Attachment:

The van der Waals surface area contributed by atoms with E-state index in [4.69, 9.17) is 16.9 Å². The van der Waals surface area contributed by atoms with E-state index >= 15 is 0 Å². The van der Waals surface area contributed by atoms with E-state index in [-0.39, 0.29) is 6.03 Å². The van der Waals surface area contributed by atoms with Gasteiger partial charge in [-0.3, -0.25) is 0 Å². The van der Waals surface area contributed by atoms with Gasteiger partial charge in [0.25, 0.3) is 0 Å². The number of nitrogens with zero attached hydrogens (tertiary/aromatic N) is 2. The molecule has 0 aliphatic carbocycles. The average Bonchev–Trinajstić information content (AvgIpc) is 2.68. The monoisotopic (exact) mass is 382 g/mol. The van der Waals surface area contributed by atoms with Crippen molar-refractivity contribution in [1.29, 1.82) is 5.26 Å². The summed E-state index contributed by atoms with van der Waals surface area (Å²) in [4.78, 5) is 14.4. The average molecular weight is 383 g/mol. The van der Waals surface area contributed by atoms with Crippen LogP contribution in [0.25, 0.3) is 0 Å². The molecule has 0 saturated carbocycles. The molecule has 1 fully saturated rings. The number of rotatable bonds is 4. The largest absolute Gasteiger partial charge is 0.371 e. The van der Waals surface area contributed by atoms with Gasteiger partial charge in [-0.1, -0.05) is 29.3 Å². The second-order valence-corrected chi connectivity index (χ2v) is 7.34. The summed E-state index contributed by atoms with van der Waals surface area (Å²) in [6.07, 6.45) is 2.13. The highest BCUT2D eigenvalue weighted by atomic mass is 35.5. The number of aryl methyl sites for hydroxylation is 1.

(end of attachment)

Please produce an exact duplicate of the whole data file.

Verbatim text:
The van der Waals surface area contributed by atoms with E-state index in [4.69, 9.17) is 16.9 Å². The van der Waals surface area contributed by atoms with E-state index >= 15 is 0 Å². The van der Waals surface area contributed by atoms with E-state index in [-0.39, 0.29) is 6.03 Å². The van der Waals surface area contributed by atoms with Gasteiger partial charge in [-0.3, -0.25) is 0 Å². The van der Waals surface area contributed by atoms with Gasteiger partial charge in [0.25, 0.3) is 0 Å². The number of nitrogens with zero attached hydrogens (tertiary/aromatic N) is 2. The molecule has 0 aliphatic carbocycles. The average Bonchev–Trinajstić information content (AvgIpc) is 2.68. The monoisotopic (exact) mass is 382 g/mol. The van der Waals surface area contributed by atoms with Crippen molar-refractivity contribution in [1.29, 1.82) is 5.26 Å². The summed E-state index contributed by atoms with van der Waals surface area (Å²) in [4.78, 5) is 14.4. The average molecular weight is 383 g/mol. The van der Waals surface area contributed by atoms with Crippen LogP contribution in [0.25, 0.3) is 0 Å². The molecule has 0 saturated carbocycles. The molecule has 1 fully saturated rings. The number of rotatable bonds is 4. The largest absolute Gasteiger partial charge is 0.371 e. The van der Waals surface area contributed by atoms with Gasteiger partial charge in [-0.1, -0.05) is 29.3 Å². The second-order valence-corrected chi connectivity index (χ2v) is 7.34. The summed E-state index contributed by atoms with van der Waals surface area (Å²) in [6.07, 6.45) is 2.13. The highest BCUT2D eigenvalue weighted by atomic mass is 35.5. The number of aryl methyl sites for hydroxylation is 1.